The relationship dynamics of married couples with its various facets – sharing of power, managing differences, working out the nitty-gritties of shared goals, etc. – is perhaps far more complex and delicate than it is for most other long-term relationships. The two individuals involved do not have to just navigate and align their individual goals with each other but also have to shoulder a wide gamut of extrapersonal commitments – familial, societal, etc. Concurrently they would also be trying to get a sense of the other’s person. Compounding it all is the fluidity of the dynamics over time. Situational – first romantic partners then co-parents. Dispositional – managing finances then coping with extra-marital attractions.
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Through the passing years, couples gather a slew of expectations and commitments that steam the marital cauldron with as much resentment as rewards. Marriage is a steaming pot, churning diverse brews. Often the result is chilli-garlic – its stings and flavours linger for a long time.
Two is company but that’s what it takes to fight, too. All couples fight on issues, on matters trivial or fundamental. It could be a short quarrel, lasting mere moments, but it could also simmer on for days. Most couples do achieve a working balance even in the midst of a raging battle. We are endowed by nature with the inner mechanics to not just restore, but also redefine, the skewed equilibrium. Silent treatments, quid-pro-quo responses, full throttle confrontations, threats, emotional blackmail – couples have many tricks up their marital sleeve, an innate knowledge of what must be used when, and to what degree. Sooner or later they usually do reach marital truce.
I remember my mother’s wise words when I was starting out on my own conjugal journey, ‘Yeh hamesha yaad rakhna. Kabhi bhi, ek dampati ki adrooni ladai me paksh pat nahi karna, aur na hi ek ki baatein dusre ko bata dena. Palak japhak me miya-biwi ek ho jayengi aur phir tum unke jhaghdo ki jaad!’ [Remember always, never take sides in a couple’s internal quarrels, never tell one what the other has said. In a flashing moment they could become one, and then you the one responsible for their quarrels.] Over two decades have passed since, and she has not once been proved wrong. I have witnessed couples switching, from wanting to kill their partners, to being willing to die for them, and both with equal fervour!
But our modern lifestyle has added another – dare I say, a third – factor into the marriage cauldron. Eavesdropping on this sensitive and very private re-tuning between a couple is a third pair of eyes, a third person, witness to otherwise intimate happenings, privy only to the couple and cloistered safely within their marriage.
Today couples socialise freely for long hours, perhaps over drinks, and uninhibitedly share their marital grievances and pleasures. In our individualistic times there is deep emphasis on I, me, my freedom, my likes and dislikes, vis-à-vis the other I am with. Sharing with a third person the nitty-gritties of their marriage they inevitably strive to prove how he/she is the better partner or the more persecuted victim. The pleasures of being seen as good…who can resist its lure?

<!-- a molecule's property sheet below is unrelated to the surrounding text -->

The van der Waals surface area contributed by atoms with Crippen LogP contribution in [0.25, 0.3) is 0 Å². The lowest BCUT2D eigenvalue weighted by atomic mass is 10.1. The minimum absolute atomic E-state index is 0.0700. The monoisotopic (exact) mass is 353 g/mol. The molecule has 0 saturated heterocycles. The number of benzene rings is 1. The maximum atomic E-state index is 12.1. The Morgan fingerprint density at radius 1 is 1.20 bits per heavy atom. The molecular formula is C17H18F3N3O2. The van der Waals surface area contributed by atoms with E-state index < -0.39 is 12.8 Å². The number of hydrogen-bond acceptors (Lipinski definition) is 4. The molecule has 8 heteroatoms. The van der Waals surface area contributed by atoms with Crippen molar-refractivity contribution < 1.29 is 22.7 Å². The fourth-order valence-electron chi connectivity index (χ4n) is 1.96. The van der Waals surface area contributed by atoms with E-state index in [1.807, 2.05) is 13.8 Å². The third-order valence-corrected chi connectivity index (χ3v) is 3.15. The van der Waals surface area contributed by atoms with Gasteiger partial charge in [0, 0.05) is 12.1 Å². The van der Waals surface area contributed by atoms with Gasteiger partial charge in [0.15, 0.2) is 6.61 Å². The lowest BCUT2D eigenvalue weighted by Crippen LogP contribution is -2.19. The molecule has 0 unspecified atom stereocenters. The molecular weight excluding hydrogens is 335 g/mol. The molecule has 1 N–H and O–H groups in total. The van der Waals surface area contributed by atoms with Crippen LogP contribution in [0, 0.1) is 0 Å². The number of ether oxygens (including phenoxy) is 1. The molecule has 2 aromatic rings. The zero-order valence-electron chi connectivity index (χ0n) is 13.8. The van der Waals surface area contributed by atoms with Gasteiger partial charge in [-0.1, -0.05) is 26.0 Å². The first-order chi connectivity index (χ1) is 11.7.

Under a third pair of eyes, things get skewed in couple relationships. The couple’s we becomes the individual’s ‘I’. The horrors of the spouse are amplified, the goodness diminished. Legitimacy for one’s own perception is sought to be established through the medium of the third person. As it has been said, a falsity repeated often enough becomes the truth. Also, the more one speaks of a certain unfairness, the bigger it becomes in one’s life. In the telling of it, the trivial becomes fundamental, and antagonism gets accentuated.
We need to ask ourselves some things: Can a third person understand and appreciate the sensitivities and dynamics of a couple’s relationship? Are not intimate relationships guided, not just by conscious feelings, but perhaps very significantly by a complex layering of shared memories and shared experiences? Is it possible to convey that essence to another? Is it possible for another to assimilate that essence when not part of a dyad?
Certainly there are times when we need to share our anxieties and tribulations with a third person, if not for validification perhaps just to get a third perspective. Perhaps by doing so we may clear the cobwebs clouding our own minds. But should we do so in the presence of our partner? In doing so are we really solely motivated by the thought of sharing with a third person about our partner? Isn’t speaking in the partner’s presence our way of also telling him/her.
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Trained therapists and counsellors, the really good ones, give us thoughts to mull over and leave us with questions requiring deep soul searching. Under their trained guidance we can open the Pandora’s box and allow issues to surface in an open, non-judgmental, and healthy setting.
The involvement of the third “I” can be at most a surface level involvement. We expose to them, piece-meal, selectively, aspects of a hugely complex relationship – a relationship bond on which our peace-of-mind hinges.